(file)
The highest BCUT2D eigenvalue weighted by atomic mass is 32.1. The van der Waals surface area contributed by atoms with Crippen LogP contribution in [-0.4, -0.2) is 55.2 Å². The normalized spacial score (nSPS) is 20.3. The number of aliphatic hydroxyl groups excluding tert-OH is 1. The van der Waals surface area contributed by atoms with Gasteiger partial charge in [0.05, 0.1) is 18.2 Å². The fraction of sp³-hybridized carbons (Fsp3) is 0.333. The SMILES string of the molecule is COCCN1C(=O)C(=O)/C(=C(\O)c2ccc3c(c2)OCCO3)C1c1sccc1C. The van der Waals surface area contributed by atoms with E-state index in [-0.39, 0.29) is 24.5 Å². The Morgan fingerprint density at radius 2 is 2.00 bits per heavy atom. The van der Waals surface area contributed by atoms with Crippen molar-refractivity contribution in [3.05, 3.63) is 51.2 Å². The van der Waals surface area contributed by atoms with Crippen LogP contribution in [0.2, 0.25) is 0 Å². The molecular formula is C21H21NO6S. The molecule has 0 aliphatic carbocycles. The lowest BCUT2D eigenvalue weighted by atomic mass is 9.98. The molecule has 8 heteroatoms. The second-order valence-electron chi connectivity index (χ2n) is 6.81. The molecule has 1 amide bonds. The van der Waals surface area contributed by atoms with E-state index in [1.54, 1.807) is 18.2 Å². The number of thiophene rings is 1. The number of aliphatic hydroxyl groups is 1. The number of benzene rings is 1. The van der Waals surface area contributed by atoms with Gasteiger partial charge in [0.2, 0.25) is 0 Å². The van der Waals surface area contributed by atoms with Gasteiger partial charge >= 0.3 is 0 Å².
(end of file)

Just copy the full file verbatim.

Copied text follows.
The highest BCUT2D eigenvalue weighted by atomic mass is 32.1. The van der Waals surface area contributed by atoms with Crippen LogP contribution in [-0.4, -0.2) is 55.2 Å². The normalized spacial score (nSPS) is 20.3. The number of aliphatic hydroxyl groups excluding tert-OH is 1. The van der Waals surface area contributed by atoms with Gasteiger partial charge in [0.05, 0.1) is 18.2 Å². The fraction of sp³-hybridized carbons (Fsp3) is 0.333. The SMILES string of the molecule is COCCN1C(=O)C(=O)/C(=C(\O)c2ccc3c(c2)OCCO3)C1c1sccc1C. The van der Waals surface area contributed by atoms with E-state index in [-0.39, 0.29) is 24.5 Å². The Morgan fingerprint density at radius 2 is 2.00 bits per heavy atom. The van der Waals surface area contributed by atoms with Crippen molar-refractivity contribution in [3.05, 3.63) is 51.2 Å². The van der Waals surface area contributed by atoms with Crippen LogP contribution in [0.2, 0.25) is 0 Å². The molecular formula is C21H21NO6S. The molecule has 0 aliphatic carbocycles. The lowest BCUT2D eigenvalue weighted by atomic mass is 9.98. The molecule has 8 heteroatoms. The second-order valence-electron chi connectivity index (χ2n) is 6.81. The molecule has 1 amide bonds. The van der Waals surface area contributed by atoms with E-state index in [1.54, 1.807) is 18.2 Å². The number of thiophene rings is 1. The number of aliphatic hydroxyl groups is 1. The number of benzene rings is 1. The van der Waals surface area contributed by atoms with Gasteiger partial charge in [0.2, 0.25) is 0 Å². The van der Waals surface area contributed by atoms with Gasteiger partial charge >= 0.3 is 0 Å².